Notes from the Board Room - A day in the life of a Googler

May 4, 2018 John Burkhert

 

Source: pixabay

 

In my quest to become a world famous PCB designer, (stop laughing!) I've taken to putting my own words on the screen and sharing them here. My job is to enable design wins, period. It's a cruel world and we keep score with money. Joining a winner is one thing. Putting them on the podium with that venerable fruit company and a guy named Sam is another. We're outnumbered, way outnumbered on the hardware side. Like Jack and his sky-high beanstalk, we're taking a big swing at it.

 

In the crucible of phone development, we have the ultimate ally in the Android OS team. They are, however, pledged to help anyone with a few billion to spend on a phone system of their own including that 800 pound gorilla named Sam. The portmanteau of "cooperatition" runs deeply in both directions. It seems strange to be so closely tied to your rival's success. We give our OS platform out for free and allow the carriers to skin it pretty much any way they like. Our selling point on the Nexus and now the Pixel is the purity of the environment. At least, that's what I've heard

 

The hardware, on the other hand, is a little more difficult to distinguish. If a Galaxy was running IOS or an iPhone had the little green bot on the screen, who could tell where it came from? Our ID team divided the back of the phone into metal and glass. What does the glass do? It doesn't light up or change colors or display messages or anything but show fingerprints and possibly crack when it falls out of your pocket while you're riding home on your bike(maybe, I'm projecting a little bit here). It's a subtle touch that gives us our design language. The thing is that it's the performance of the device that has to stand out. I can't share the ideas but, yeah, it's going to be great. I can hint that the hardware just gets harder.

 

All mobile gadgets face the same problems. The solutions have a common theme too. We want more features on less board space so there's more room for battery cells and displays. Up-time and display resolution are the fiercest metrics. Meanwhile, we're approaching "peak copper" in terms of geometry shrinkage. You know, everyone who has said that has been proven wrong. We still want all of the parts close together and all of the routing spaced out. That's always been the case, it's just a matter of degree. Those 127 micron lines, those 0402 chip caps, they're HUGE. Who does that anymore? I've been advocating for 01005 parts since I left Qualcomm four and a half years ago. I'll take any competitive advantage I can get.

 

Watches and other wearables are getting to the point of a chip, a battery and a screen. The human interface is what's driving the size in some cases. The makers of those sci-fi movie props of yore would be astonished at what we can do here in the future. Who would wear such a chunky device as Mr. Tracy?

 

 

 

You probably can't even binge-watch a season of Game of Thrones on that thing. What's a geek to do?

 

Well, we gather around with the other engineering geeks and marketing freaks to dream up new ways of filling the shelves. We do studies on how much precious real estate will be used to support any given chip set. We were part of a consortium that defined USB 3.0 C connectors. To be honest, that group could have used a little more input from board designers and fabricators 'cause every one of those little buggers breaks one or more DFM guidelines. Good thing they're only guidelines. When we're all done with planning out the details and doing the routing studies, things get real.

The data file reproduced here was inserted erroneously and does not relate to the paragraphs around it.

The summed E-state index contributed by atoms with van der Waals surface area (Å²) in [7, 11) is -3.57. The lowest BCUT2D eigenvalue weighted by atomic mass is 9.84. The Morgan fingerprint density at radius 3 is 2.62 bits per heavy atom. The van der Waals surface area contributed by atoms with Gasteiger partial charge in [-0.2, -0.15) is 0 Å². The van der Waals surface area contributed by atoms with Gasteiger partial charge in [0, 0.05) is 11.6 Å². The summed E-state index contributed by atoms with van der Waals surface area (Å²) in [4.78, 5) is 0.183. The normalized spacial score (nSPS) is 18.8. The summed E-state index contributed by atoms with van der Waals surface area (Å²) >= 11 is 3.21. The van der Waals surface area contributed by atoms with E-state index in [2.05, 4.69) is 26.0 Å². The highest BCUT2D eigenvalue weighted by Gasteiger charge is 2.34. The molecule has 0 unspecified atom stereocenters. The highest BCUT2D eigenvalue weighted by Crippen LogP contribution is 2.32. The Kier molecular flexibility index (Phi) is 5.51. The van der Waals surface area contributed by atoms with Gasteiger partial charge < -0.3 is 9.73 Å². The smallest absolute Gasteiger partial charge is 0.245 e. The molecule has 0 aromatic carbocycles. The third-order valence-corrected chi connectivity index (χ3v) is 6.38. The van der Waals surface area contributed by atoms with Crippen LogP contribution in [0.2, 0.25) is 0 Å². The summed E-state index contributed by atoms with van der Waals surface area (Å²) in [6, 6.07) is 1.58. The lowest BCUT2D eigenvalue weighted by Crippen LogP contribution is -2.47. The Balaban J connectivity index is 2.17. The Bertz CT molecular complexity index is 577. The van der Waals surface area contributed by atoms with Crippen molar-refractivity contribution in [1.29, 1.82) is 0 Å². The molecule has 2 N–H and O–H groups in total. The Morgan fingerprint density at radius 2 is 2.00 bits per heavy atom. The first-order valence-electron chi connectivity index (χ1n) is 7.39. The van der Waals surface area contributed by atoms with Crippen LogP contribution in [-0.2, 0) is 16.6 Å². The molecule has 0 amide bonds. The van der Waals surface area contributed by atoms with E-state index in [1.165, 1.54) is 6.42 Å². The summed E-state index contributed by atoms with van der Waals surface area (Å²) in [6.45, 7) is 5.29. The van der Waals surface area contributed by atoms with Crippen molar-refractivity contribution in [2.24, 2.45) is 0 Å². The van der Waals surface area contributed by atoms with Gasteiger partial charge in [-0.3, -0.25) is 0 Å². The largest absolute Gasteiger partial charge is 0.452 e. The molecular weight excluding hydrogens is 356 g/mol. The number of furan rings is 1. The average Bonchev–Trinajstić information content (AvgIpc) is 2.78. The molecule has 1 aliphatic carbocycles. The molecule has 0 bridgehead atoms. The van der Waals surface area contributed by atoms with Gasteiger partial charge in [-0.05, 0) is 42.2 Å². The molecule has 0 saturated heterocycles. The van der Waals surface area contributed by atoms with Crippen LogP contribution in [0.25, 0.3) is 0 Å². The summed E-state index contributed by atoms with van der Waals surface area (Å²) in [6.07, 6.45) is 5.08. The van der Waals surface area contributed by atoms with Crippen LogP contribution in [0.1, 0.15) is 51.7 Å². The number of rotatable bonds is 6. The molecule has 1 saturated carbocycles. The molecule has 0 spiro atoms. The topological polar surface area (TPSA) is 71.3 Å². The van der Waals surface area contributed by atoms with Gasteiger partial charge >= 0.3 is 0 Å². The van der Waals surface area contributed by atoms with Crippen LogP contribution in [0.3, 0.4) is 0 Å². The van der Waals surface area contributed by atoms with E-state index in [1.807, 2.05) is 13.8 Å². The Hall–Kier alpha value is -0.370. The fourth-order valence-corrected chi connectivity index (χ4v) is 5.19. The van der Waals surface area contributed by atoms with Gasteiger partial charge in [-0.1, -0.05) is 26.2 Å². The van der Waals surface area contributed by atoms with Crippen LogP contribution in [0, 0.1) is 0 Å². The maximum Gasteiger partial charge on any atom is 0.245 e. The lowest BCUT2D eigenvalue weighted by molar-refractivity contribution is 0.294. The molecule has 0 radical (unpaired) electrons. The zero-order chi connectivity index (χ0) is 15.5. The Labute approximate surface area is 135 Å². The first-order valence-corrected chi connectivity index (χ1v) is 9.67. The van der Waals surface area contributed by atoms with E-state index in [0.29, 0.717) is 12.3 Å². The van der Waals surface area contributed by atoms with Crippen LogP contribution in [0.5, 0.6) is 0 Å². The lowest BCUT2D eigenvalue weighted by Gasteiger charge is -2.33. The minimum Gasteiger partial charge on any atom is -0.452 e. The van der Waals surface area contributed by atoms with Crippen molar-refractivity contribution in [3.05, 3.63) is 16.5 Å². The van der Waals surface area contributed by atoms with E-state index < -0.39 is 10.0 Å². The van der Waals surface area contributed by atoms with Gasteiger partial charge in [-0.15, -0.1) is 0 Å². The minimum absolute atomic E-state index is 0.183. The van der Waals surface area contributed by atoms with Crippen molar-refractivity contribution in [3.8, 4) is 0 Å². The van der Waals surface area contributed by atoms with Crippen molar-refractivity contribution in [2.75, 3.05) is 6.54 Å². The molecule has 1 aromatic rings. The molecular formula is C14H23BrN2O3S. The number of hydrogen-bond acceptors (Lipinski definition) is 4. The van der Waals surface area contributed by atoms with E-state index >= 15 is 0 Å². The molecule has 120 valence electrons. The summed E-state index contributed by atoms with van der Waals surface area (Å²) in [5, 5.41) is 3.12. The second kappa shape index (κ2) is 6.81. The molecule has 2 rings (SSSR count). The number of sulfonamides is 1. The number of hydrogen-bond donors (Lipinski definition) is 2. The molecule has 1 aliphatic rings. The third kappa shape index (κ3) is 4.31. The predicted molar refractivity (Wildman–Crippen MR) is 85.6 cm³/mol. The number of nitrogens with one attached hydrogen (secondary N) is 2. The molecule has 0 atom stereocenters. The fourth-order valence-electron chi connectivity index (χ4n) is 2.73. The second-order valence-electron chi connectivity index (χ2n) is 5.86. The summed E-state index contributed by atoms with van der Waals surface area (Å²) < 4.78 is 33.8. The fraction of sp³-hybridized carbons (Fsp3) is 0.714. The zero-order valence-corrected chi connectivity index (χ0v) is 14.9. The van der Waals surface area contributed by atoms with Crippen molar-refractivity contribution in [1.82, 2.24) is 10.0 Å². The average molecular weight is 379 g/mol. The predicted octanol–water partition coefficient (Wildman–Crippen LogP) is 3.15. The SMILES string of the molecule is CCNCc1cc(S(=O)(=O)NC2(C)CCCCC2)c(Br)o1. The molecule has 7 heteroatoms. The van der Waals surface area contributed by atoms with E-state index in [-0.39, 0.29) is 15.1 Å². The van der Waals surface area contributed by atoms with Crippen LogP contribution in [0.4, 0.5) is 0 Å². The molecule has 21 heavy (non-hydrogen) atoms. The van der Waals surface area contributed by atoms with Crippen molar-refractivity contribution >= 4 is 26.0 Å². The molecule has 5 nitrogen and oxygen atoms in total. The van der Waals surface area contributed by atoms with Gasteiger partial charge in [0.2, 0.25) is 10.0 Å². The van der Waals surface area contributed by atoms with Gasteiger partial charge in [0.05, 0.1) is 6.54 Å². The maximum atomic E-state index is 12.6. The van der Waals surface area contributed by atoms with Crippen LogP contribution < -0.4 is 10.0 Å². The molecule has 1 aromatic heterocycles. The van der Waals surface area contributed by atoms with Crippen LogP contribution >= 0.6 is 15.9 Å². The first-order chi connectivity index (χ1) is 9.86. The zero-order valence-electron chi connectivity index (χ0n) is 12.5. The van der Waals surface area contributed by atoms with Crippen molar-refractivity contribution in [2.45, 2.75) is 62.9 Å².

Real small, that is.

 

Board design starts to look like substrate design as the chip makers race towards the smallest footprint. A  company I shall not name was a hold-out with their via channels on the -Trail series. Note that they've recently become number two behind big Sam on the chip leader board. (1) They're not giving up though. With the -Lake series, the notion of a through-hole board is completely abandoned. And it should be. I don't want to cast shade on the U.S. PCB supply chain but it's going to come down to investing heavily in HDI fabs or slowly withering away. It's a small, small world after all. But I digress.

 

[revision] It was pointed out and I acknowledge that there will continue to be a niche for high reliability electronics so wider traces and larger components still have some runway.

 

The way forward is in super-thin flexes tying low layer-count daughter cards to ever shrinking main logic boards at the center of it all. The broader skill sets that can tie the radios to the baseband and everything in between will be the ones that thrive. If your job doesn't already have those things going on, there's still no reason not to be familiar with them. We've got the internet after all. A Renaissance designer is going to have as many tools in their bag as possible. Staying up on the technology means staying ahead of whatever the IPC has on the books. It's great to be an expert at one thing but it's much better if you can also do at least a little of everything else.

 

(1) http://fortune.com/2017/07/27/samsung-intel-chip-semiconductor/

 


 

 

 

About the Author

John Burkhert

John Burkhert Jr is a career PCB Designer experienced in Military, Telecom, Consumer Hardware and lately, the Automotive industry. Originally, an RF specialist -- compelled to flip the bit now and then to fill the need for high-speed digital design. John enjoys playing bass and racing bikes when he's not writing about or performing PCB layout. You can find John on LinkedIn.

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